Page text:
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Tire management remains the difference between winning, losing

Mar 17, 2013, 9:02 AM EDT

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The aerodynamically superior Red Bull Racing RB8’s lined up in P1 and P2 for the race start after dominating the early part of the weekend, but couldn’t match Lotus on its tire management at the Australian Grand Prix.

The main story of the weekend, and indeed 2013 so far, is all about the Pirellis and their absolute requirement to operate in a very specific temperature window.

Melbourne was cold on Sunday, in stark contrast to the hot temperatures we saw earlier in the week and it’s impossible to overstate the impact that has on the way the cars and their tires behave.

Kimi Raikkonen drove a great race to win and the E21 continued where its predecessor from 2012 left off in being ‘light’ on its rubber. Running longer than others on each of his three stints meant he could make one less stop than his main competitors and still have life left at the end. The degradation was so minimal, in fact, that he was able to set the fastest lap time of the race just a lap before the checker flag.

Last year’s Lotus was also considerably better in hot conditions, struggling to get heat into the tires when it was colder. We head to Malaysia in just a few days time, where, if that holds true once more, we could see another very competitive display from the team.

Ferrari look to have a good car. The F138 is more manageable and easier to find the sweet spot in terms of setup. Last year’s struggles forced the team to dig pretty deep to find technical solutions to a host of issues and it looks promising so far.

It’s a desperate time at my old team, McLaren. After going pretty radical with their concept design for this season, they’re really struggling to make it work. At the pre-season test in Spain in February, the car looked quick on the first day, but then has struggled since. Martin Whitmarsh confirmed yesterday that a front suspension part had been incorrectly fitted on that first day, running the car too low. It worked for them there and on that day, but they can’t now replicate the effect with settings that are feasible elsewhere.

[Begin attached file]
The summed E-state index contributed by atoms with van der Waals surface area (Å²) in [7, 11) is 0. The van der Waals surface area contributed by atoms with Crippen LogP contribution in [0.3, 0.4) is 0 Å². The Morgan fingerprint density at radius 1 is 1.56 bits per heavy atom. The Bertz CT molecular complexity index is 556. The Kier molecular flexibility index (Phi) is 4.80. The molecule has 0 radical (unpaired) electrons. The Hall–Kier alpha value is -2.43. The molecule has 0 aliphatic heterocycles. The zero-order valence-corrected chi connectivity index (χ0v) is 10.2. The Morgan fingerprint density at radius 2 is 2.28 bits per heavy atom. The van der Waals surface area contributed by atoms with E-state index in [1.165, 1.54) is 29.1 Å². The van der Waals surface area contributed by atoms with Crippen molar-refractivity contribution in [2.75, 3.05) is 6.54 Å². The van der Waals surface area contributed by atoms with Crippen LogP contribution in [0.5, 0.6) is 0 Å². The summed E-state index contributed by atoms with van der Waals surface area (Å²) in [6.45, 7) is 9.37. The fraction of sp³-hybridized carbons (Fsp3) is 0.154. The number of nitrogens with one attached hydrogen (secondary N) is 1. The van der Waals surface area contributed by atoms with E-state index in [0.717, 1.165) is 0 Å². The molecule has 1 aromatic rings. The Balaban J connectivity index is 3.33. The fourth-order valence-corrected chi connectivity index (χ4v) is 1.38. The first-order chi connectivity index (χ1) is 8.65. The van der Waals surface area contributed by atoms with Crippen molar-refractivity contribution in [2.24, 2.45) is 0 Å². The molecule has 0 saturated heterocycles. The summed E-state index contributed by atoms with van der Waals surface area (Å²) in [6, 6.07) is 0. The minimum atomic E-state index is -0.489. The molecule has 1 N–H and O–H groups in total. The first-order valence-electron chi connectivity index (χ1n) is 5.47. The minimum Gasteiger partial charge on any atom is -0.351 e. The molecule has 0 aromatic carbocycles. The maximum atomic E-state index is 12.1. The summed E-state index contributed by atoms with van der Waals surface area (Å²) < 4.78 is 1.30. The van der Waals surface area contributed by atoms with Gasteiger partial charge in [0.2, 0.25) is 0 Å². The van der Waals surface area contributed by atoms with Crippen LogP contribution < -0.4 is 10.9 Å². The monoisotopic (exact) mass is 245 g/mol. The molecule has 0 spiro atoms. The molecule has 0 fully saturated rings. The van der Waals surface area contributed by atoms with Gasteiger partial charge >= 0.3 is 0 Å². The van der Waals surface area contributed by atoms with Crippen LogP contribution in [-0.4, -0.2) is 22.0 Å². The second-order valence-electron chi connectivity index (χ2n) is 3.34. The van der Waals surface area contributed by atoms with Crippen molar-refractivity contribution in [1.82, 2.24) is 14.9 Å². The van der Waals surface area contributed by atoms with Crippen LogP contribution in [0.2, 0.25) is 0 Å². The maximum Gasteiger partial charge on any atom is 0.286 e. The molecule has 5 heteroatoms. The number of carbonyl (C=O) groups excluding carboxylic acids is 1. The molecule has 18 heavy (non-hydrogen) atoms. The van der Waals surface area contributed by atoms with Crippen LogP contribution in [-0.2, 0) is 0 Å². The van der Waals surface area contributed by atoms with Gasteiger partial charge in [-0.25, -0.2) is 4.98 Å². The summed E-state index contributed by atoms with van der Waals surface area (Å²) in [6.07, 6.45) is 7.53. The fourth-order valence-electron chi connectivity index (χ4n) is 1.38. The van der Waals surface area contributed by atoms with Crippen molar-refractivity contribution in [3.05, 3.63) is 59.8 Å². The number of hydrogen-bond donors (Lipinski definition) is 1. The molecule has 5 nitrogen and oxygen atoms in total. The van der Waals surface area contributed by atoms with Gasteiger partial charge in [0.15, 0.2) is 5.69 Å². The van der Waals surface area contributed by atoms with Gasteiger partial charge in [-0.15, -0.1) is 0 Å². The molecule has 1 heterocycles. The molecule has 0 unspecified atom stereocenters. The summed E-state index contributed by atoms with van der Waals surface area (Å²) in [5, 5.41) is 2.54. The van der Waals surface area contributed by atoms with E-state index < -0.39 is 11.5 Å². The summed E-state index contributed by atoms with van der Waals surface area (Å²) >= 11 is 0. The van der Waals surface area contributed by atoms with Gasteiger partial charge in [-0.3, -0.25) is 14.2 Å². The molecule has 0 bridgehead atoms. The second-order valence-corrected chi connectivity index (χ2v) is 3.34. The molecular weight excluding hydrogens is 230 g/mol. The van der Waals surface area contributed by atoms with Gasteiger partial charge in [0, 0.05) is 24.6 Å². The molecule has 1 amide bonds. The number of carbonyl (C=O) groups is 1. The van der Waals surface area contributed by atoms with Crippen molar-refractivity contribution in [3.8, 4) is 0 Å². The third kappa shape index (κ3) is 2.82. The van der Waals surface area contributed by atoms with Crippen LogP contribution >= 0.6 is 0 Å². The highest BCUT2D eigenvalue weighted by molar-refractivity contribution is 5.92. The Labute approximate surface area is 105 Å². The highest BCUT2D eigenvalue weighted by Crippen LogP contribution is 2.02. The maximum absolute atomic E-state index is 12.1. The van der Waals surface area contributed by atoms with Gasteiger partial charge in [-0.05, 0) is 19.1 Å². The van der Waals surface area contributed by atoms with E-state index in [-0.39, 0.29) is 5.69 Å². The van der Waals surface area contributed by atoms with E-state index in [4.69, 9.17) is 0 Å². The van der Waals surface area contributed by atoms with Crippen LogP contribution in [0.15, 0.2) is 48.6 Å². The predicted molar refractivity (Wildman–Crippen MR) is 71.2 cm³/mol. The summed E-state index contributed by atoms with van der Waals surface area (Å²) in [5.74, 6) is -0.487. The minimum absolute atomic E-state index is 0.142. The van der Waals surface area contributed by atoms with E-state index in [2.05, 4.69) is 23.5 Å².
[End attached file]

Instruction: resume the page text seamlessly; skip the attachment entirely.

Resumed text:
The car’s difficult in all areas right now and the team won’t rule out a switch back to last year’s MP4-27 should the disaster continue.

Must just say things are looking up for Force India. A great showing for them with a car that was competitive amongst the front-runners. It’s a car that’s been developed from a technical partnership with McLaren and uses the same gearbox and Mercedes engine. After race one, it could be McLaren needing the technical assistance, not the other way round.

It’s important to remember this is only part one of a nineteen race calendar and I’m pretty sure that the Red Bulls will be strong in Malaysia. Tires will be key again, but conversely to Melbourne, the issue won’t be getting them up to temperature, but stopping them from overheating in the tropical heat.

Australia’s given the teams a lot of data to work through, but with race two only a few day away, it’ll be setup and operational tweaks, rather than technical upgrades that make any differences this time next Sunday.

Marc Priestley can be found on Twitter @f1elvis.

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